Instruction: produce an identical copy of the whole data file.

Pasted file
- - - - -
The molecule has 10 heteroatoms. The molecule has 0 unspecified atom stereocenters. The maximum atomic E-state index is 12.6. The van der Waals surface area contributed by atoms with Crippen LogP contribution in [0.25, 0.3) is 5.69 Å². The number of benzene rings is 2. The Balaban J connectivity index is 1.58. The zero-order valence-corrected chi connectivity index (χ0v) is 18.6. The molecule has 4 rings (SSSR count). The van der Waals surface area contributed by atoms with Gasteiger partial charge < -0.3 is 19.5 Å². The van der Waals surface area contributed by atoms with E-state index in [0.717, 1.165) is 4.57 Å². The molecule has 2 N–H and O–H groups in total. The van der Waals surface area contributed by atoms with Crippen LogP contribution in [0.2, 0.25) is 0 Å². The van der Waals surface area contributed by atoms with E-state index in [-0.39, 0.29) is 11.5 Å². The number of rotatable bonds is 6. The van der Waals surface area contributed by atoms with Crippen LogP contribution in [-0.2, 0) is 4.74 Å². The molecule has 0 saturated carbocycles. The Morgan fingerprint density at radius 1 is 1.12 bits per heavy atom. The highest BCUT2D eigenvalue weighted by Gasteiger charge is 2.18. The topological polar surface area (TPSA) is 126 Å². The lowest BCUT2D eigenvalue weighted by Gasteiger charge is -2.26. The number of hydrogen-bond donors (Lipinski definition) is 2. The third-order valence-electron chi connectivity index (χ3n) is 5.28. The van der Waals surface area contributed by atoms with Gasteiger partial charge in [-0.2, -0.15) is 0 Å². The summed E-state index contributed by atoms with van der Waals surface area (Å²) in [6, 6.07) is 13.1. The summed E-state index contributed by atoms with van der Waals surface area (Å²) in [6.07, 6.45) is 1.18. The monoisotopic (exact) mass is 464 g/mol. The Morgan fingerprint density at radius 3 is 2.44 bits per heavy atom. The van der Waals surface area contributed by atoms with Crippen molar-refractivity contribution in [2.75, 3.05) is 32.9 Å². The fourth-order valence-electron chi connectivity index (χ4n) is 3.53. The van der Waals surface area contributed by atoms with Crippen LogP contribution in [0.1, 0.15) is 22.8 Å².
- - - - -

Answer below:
The molecule has 10 heteroatoms. The molecule has 0 unspecified atom stereocenters. The maximum atomic E-state index is 12.6. The van der Waals surface area contributed by atoms with Crippen LogP contribution in [0.25, 0.3) is 5.69 Å². The number of benzene rings is 2. The Balaban J connectivity index is 1.58. The zero-order valence-corrected chi connectivity index (χ0v) is 18.6. The molecule has 4 rings (SSSR count). The van der Waals surface area contributed by atoms with Gasteiger partial charge < -0.3 is 19.5 Å². The van der Waals surface area contributed by atoms with E-state index in [0.717, 1.165) is 4.57 Å². The molecule has 2 N–H and O–H groups in total. The van der Waals surface area contributed by atoms with Crippen LogP contribution in [0.2, 0.25) is 0 Å². The van der Waals surface area contributed by atoms with E-state index in [-0.39, 0.29) is 11.5 Å². The number of rotatable bonds is 6. The van der Waals surface area contributed by atoms with Crippen LogP contribution in [-0.2, 0) is 4.74 Å². The molecule has 0 saturated carbocycles. The Morgan fingerprint density at radius 1 is 1.12 bits per heavy atom. The highest BCUT2D eigenvalue weighted by Gasteiger charge is 2.18. The topological polar surface area (TPSA) is 126 Å². The lowest BCUT2D eigenvalue weighted by Gasteiger charge is -2.26. The number of hydrogen-bond donors (Lipinski definition) is 2. The third-order valence-electron chi connectivity index (χ3n) is 5.28. The van der Waals surface area contributed by atoms with Gasteiger partial charge in [-0.2, -0.15) is 0 Å². The summed E-state index contributed by atoms with van der Waals surface area (Å²) in [6, 6.07) is 13.1. The summed E-state index contributed by atoms with van der Waals surface area (Å²) in [6.07, 6.45) is 1.18. The monoisotopic (exact) mass is 464 g/mol. The Morgan fingerprint density at radius 3 is 2.44 bits per heavy atom. The van der Waals surface area contributed by atoms with Crippen molar-refractivity contribution in [2.75, 3.05) is 32.9 Å². The fourth-order valence-electron chi connectivity index (χ4n) is 3.53. The van der Waals surface area contributed by atoms with Crippen LogP contribution in [0.1, 0.15) is 22.8 Å².